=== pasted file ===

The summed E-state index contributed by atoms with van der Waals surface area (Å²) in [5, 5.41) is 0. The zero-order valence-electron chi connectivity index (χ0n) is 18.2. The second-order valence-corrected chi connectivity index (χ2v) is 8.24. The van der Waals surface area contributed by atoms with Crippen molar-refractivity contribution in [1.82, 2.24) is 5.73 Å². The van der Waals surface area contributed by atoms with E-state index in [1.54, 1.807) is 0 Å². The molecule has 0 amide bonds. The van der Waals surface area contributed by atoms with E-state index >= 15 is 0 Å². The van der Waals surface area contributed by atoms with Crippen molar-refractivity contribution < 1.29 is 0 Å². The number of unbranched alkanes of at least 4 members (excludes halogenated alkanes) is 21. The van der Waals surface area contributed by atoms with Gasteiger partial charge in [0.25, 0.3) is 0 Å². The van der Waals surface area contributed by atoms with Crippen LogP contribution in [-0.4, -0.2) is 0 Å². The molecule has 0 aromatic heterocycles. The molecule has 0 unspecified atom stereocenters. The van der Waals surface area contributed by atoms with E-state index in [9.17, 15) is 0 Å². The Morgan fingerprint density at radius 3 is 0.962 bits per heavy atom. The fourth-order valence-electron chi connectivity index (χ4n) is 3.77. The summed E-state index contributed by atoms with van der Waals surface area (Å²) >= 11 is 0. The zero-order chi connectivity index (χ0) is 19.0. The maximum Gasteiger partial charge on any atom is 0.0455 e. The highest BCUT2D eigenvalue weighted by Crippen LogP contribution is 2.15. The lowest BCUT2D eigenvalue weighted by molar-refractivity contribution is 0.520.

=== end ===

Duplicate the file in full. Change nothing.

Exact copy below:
The summed E-state index contributed by atoms with van der Waals surface area (Å²) in [5, 5.41) is 0. The zero-order valence-electron chi connectivity index (χ0n) is 18.2. The second-order valence-corrected chi connectivity index (χ2v) is 8.24. The van der Waals surface area contributed by atoms with Crippen molar-refractivity contribution in [1.82, 2.24) is 5.73 Å². The van der Waals surface area contributed by atoms with E-state index in [1.54, 1.807) is 0 Å². The molecule has 0 amide bonds. The van der Waals surface area contributed by atoms with E-state index >= 15 is 0 Å². The van der Waals surface area contributed by atoms with Crippen molar-refractivity contribution < 1.29 is 0 Å². The number of unbranched alkanes of at least 4 members (excludes halogenated alkanes) is 21. The van der Waals surface area contributed by atoms with Gasteiger partial charge in [0.25, 0.3) is 0 Å². The van der Waals surface area contributed by atoms with Crippen LogP contribution in [-0.4, -0.2) is 0 Å². The molecule has 0 aromatic heterocycles. The molecule has 0 unspecified atom stereocenters. The van der Waals surface area contributed by atoms with E-state index in [9.17, 15) is 0 Å². The Morgan fingerprint density at radius 3 is 0.962 bits per heavy atom. The fourth-order valence-electron chi connectivity index (χ4n) is 3.77. The summed E-state index contributed by atoms with van der Waals surface area (Å²) >= 11 is 0. The zero-order chi connectivity index (χ0) is 19.0. The maximum Gasteiger partial charge on any atom is 0.0455 e. The highest BCUT2D eigenvalue weighted by Crippen LogP contribution is 2.15. The lowest BCUT2D eigenvalue weighted by molar-refractivity contribution is 0.520.